Magnetic Particle Testing (MT)
This is an NDT method used for detecting cracks, porosity, seams, inclusions, lack of fusion, and other discontinuities in ferromagnetic materials. Surface discontinuities and shallow subsurface discontinuities can be detected by using this method. This testing method consists of establishing a magnetic field in the part to be tested, applying magnetic particles to the surface of the part, and examining the surface for accumulations of particles that indicate discontinuities. A magnet will attract magnetic particles to its ends or poles, as they are called. Magnetic lines of force or flux flow between the poles of a magnet. Magnets will attract magnetic materials only where the lines of force enter and leave the magnet at the poles. If a magnet is bent and the two poles are joined so as to form a closed loop, no external poles will exist and consequently it will have no attraction for magnetic material.. This is the basic principle of magnetic particle testing. As long as the part has no cracks or other discontinuities, magnetic particles will not be attracted. When a crack or other discontinuity is present in the part being tested, north and south magnetic poles are set up at the edge of the discontinuity.
Only ferromagnetic materials can be tested by this method. Ferromagnetic parts that have been magnetized during testing may retain a certain amount of residual magnetism. Certain parts may require demagnetization if they are to function properly in service.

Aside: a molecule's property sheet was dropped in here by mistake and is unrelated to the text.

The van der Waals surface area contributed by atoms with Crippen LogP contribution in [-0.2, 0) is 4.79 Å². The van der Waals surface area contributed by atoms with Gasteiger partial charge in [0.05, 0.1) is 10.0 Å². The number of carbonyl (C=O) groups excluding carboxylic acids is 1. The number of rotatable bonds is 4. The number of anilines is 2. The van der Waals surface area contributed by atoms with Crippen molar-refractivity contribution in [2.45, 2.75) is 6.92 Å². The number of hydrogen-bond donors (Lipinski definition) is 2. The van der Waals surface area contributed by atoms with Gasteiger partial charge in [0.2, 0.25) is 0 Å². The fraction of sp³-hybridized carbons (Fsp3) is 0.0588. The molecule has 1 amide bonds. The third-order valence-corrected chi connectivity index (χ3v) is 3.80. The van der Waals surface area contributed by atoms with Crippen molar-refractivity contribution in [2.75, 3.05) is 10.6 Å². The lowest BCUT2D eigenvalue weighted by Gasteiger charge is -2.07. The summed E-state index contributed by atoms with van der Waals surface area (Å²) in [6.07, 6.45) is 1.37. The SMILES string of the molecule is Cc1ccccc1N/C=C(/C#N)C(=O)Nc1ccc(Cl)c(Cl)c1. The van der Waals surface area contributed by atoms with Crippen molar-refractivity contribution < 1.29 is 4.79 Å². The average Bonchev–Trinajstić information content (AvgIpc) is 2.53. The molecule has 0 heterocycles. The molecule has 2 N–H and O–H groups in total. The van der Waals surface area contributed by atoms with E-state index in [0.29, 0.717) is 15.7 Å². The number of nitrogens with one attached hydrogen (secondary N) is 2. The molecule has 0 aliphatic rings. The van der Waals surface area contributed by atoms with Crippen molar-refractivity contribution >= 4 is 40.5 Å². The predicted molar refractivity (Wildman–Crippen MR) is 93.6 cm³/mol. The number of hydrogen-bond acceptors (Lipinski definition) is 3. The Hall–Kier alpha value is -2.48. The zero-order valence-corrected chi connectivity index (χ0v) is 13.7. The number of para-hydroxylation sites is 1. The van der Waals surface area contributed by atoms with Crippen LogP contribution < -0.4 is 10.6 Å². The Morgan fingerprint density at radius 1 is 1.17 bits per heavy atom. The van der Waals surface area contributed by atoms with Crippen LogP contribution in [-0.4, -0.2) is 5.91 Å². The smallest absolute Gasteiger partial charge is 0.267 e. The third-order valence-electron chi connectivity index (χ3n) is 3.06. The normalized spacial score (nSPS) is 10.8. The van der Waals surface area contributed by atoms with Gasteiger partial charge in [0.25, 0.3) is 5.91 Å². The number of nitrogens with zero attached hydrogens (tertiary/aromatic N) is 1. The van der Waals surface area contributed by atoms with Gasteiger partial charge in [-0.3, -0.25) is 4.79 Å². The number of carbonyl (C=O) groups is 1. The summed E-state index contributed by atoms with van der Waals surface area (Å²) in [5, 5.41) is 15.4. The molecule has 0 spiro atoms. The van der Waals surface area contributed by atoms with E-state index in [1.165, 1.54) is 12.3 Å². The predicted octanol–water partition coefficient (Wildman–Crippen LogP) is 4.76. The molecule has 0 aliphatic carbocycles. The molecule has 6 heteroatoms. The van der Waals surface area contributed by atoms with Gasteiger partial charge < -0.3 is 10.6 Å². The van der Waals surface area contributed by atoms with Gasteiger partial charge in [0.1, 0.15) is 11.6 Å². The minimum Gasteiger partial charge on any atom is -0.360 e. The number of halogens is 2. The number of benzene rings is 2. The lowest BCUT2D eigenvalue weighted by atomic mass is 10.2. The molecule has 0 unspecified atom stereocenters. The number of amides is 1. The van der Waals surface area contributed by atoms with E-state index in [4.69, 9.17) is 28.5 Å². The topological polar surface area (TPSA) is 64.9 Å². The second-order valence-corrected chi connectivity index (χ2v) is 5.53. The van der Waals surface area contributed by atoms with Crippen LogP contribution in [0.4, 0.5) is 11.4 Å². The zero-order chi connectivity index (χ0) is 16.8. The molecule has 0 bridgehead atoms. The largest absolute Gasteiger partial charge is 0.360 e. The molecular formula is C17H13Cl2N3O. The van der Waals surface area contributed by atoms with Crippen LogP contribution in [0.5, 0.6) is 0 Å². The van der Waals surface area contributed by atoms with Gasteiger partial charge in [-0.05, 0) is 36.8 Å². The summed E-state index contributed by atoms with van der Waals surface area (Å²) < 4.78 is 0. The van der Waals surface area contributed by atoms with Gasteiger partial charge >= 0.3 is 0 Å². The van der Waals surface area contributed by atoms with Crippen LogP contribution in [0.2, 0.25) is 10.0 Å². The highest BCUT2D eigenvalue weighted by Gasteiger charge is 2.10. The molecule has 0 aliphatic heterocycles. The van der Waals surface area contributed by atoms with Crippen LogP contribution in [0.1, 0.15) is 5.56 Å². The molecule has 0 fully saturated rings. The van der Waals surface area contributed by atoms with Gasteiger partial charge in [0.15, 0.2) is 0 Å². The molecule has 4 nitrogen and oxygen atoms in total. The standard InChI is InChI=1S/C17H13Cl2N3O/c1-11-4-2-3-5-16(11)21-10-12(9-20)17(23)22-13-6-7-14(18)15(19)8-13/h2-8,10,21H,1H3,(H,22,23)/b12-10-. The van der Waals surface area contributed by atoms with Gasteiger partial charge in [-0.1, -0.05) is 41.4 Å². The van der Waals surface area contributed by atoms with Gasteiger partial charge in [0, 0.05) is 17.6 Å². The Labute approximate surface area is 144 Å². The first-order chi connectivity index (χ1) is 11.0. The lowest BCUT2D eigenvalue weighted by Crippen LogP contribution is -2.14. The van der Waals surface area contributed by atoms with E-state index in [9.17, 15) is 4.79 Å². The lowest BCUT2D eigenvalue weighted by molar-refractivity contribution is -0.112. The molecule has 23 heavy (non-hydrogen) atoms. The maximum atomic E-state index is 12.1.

When using surface crack detection, whether liquid penetrant testing or magnetic particle, you should always consult the relevant specification involved for levels of acceptability and qualifications for equipment and operators. These methods of inspection are specialized and should be carried out by suitably trained and qualified inspection personnel.
Eddy Current Testing (ET)
Eddy current tester can be used for a variety of applications such as the of crack detection (discontinuities), thickness measurement of metal , detection of metal thinning due to corrosion and erosion, determination of coating thickness, and electrical conductivity measurement and magnetic permeability. Eddy current testing is an excellent method for detecting surface and near surface defects when the probable defect location and orientation is well known.